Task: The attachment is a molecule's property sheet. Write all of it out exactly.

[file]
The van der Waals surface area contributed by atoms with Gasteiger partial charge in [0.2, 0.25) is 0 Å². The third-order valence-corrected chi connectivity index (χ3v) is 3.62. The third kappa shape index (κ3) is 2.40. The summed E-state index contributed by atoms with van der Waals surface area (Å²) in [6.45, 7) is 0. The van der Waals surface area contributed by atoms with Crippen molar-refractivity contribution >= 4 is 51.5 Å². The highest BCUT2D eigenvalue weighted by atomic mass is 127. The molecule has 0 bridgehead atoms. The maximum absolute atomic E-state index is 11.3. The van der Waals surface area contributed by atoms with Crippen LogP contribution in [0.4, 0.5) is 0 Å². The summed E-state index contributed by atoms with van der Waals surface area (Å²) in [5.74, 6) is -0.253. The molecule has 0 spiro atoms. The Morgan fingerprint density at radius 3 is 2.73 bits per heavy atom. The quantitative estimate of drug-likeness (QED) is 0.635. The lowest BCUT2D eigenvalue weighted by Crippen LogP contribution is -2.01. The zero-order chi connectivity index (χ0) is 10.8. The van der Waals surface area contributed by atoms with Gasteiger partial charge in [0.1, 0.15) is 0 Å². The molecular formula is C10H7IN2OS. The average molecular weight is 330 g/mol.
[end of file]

The van der Waals surface area contributed by atoms with Gasteiger partial charge in [0.2, 0.25) is 0 Å². The third-order valence-corrected chi connectivity index (χ3v) is 3.62. The third kappa shape index (κ3) is 2.40. The summed E-state index contributed by atoms with van der Waals surface area (Å²) in [6.45, 7) is 0. The van der Waals surface area contributed by atoms with Crippen molar-refractivity contribution >= 4 is 51.5 Å². The highest BCUT2D eigenvalue weighted by atomic mass is 127. The molecule has 0 bridgehead atoms. The maximum absolute atomic E-state index is 11.3. The van der Waals surface area contributed by atoms with Crippen LogP contribution in [0.4, 0.5) is 0 Å². The summed E-state index contributed by atoms with van der Waals surface area (Å²) in [5.74, 6) is -0.253. The molecule has 0 spiro atoms. The Morgan fingerprint density at radius 3 is 2.73 bits per heavy atom. The quantitative estimate of drug-likeness (QED) is 0.635. The lowest BCUT2D eigenvalue weighted by Crippen LogP contribution is -2.01. The zero-order chi connectivity index (χ0) is 10.8. The van der Waals surface area contributed by atoms with Gasteiger partial charge in [0.1, 0.15) is 0 Å². The molecular formula is C10H7IN2OS. The average molecular weight is 330 g/mol.